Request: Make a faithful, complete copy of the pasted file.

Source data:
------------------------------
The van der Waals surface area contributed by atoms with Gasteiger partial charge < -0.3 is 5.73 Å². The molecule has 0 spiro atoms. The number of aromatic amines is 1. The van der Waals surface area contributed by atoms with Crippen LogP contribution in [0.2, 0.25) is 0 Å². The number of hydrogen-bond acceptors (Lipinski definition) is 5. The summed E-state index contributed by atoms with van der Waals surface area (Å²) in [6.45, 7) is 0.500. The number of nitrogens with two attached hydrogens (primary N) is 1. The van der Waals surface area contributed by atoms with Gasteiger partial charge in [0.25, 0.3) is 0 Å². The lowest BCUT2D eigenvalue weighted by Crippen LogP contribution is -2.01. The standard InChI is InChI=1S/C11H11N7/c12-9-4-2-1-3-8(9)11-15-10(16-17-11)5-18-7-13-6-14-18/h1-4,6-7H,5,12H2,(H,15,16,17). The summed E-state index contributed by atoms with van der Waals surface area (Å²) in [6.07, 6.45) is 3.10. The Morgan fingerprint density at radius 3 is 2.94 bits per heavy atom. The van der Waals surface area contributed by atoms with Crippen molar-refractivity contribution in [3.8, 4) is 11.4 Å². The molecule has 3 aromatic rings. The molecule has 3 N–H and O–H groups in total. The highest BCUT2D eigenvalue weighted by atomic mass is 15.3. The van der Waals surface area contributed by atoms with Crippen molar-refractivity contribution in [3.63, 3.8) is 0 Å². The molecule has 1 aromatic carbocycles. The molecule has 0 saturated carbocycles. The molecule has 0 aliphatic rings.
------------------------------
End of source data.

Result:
The van der Waals surface area contributed by atoms with Gasteiger partial charge < -0.3 is 5.73 Å². The molecule has 0 spiro atoms. The number of aromatic amines is 1. The van der Waals surface area contributed by atoms with Crippen LogP contribution in [0.2, 0.25) is 0 Å². The number of hydrogen-bond acceptors (Lipinski definition) is 5. The summed E-state index contributed by atoms with van der Waals surface area (Å²) in [6.45, 7) is 0.500. The number of nitrogens with two attached hydrogens (primary N) is 1. The van der Waals surface area contributed by atoms with Gasteiger partial charge in [0.25, 0.3) is 0 Å². The lowest BCUT2D eigenvalue weighted by Crippen LogP contribution is -2.01. The standard InChI is InChI=1S/C11H11N7/c12-9-4-2-1-3-8(9)11-15-10(16-17-11)5-18-7-13-6-14-18/h1-4,6-7H,5,12H2,(H,15,16,17). The summed E-state index contributed by atoms with van der Waals surface area (Å²) in [6.07, 6.45) is 3.10. The Morgan fingerprint density at radius 3 is 2.94 bits per heavy atom. The van der Waals surface area contributed by atoms with Crippen molar-refractivity contribution in [3.8, 4) is 11.4 Å². The molecule has 3 aromatic rings. The molecule has 3 N–H and O–H groups in total. The highest BCUT2D eigenvalue weighted by atomic mass is 15.3. The van der Waals surface area contributed by atoms with Crippen molar-refractivity contribution in [3.63, 3.8) is 0 Å². The molecule has 1 aromatic carbocycles. The molecule has 0 saturated carbocycles. The molecule has 0 aliphatic rings.